When my father died in October of 2010, I was no longer working for the Press. Instead, I was serving as the press secretary for Nassau County Executive Ed Mangano.
On the day of dad’s funeral we all gathered at my aunt’s house. At one point I was holding court, sitting in a high-backed chair and telling dad stories.
The big closer is always the tale of the swan attack, when dad and I were terrorized by a massive bird while trying to paddle a canoe. You can’t go anywhere but down after that one. I was fueled by grief and about a gallon of Maker’s Mark and I could have told stories for hours.
But while he was sick, I did not tell stories, and I realized how cathartic writing Dry Martino was for me in the three years it ran in the Press. Starting off as a political column, it quickly morphed into a tell-all by yours truly.
More often than not, it was ordinary in the way of both prose and topic. But then I would have a week when I let something flow and hit pay dirt. The column became my own personal therapist.
I realized that for a guy who talks a lot, I don’t ever really say anything. For some reason I could reveal my life on the page of a newspaper.
Without that outlet, my father’s illness was even harder to bear. As anyone who has lived through it knows, the days all morph into one long hospital visit. For five months I held it back simply because we were too busy caring, worrying and hoping.
It was about three weeks before he died when I finally wrote something. I published it on my own blog, drymartino.com. It was akin to opening a steam valve, letting the pressure out and putting things back in balance.
When I left the paper, I was beginning to feel like I was getting stale. To keep it going I would have to take the honesty up a notch.
And man, you have missed a lot. I am remarried. I’m a stepfather.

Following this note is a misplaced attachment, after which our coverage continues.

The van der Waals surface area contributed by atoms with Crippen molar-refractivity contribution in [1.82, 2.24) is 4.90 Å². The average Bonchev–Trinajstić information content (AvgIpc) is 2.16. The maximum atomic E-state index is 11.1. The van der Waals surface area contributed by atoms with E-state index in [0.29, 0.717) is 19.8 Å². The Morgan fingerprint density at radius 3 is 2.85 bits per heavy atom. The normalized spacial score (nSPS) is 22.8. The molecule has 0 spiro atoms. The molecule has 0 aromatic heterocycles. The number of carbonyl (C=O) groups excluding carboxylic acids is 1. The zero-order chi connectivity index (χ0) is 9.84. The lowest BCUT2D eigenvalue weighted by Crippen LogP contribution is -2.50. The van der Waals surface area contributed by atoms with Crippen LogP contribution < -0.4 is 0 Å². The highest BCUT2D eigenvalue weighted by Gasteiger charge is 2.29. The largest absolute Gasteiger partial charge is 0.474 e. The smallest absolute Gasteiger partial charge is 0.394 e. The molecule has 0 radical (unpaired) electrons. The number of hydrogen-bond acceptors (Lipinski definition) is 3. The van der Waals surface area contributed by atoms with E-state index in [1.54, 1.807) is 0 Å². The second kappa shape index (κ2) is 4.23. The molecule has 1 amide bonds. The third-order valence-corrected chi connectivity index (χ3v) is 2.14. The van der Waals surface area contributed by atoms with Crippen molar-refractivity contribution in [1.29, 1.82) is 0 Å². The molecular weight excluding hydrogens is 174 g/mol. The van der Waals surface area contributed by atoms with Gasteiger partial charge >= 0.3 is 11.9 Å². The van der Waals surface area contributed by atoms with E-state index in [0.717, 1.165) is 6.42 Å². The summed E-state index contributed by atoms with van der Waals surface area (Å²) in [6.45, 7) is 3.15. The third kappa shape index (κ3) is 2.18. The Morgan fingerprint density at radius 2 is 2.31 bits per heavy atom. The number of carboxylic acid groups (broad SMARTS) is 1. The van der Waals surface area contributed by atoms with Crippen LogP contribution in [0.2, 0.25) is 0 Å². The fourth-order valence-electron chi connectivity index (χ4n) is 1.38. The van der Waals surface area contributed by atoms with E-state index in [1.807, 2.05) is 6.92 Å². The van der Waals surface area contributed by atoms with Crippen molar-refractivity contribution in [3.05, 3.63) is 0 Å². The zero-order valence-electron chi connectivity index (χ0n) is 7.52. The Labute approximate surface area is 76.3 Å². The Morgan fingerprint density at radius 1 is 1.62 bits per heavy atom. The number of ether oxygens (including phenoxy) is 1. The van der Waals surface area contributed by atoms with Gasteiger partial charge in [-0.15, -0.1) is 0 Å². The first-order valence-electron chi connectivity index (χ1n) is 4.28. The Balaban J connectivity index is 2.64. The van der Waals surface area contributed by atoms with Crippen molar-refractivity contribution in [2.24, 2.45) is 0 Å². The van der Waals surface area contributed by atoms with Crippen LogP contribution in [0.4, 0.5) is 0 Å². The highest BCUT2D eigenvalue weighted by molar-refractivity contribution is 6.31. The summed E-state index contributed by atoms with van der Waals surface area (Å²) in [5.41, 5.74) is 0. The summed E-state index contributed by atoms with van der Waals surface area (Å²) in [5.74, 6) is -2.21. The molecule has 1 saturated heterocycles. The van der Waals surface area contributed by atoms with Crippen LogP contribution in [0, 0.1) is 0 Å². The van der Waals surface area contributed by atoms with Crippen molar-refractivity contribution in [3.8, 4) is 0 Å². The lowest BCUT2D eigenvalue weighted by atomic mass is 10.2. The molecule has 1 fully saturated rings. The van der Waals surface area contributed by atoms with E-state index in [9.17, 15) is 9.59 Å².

There is no place to work like a newsroom. The only thing close is a traveling circus. Every day I came in to the following: A publisher who went from Reaganomic Republican to raging liberal communist. An editor in chief who, like Zelig, began to think he was a doctor or an attorney. A surly beat reporter who reserved most of his verbal communication to grumbling at his computer. A sales manager who would literally smash his head through a brick wall to make a sale. An arts columnist who worshipped Swedish sludge death metal but was breathless when it came to American Idol. An investigative reporter with more degrees than an influenza patient who didn’t believe anything you tell him, even if the proof was in your hand and on fire. A sports writer from the South who could tell you how wrestler Mick Foley liked his tea. A copy editor who could tell you who coined the phrase, “It is what it is,” and then explain how to punctuate it. An art department full of dudes who, at Christmastime, played probably 250 different versions of “O, Holy Night” to see which one was the best (Celine Dion).
And passion. Lots of burning, contagious, unfaltering passion.
I am still writing my column for drymartino.com, and I am close to completing my first novel. It is tough to do, though. Free time is at an historic low.
I covered a lot of topics in those years. Family. Booze. Fatherhood. Divorce. Dating. Chocolate. The Simpsons. I can say without hesitation that it is the most truthful work I have ever done. Plus, I love a hard deadline. It works for me, although there were times the lunch order seemed much more important in the newsroom than the deadline.
It will be nice to see the column in print again.
Happy anniversary, Press. Peace in the New Year.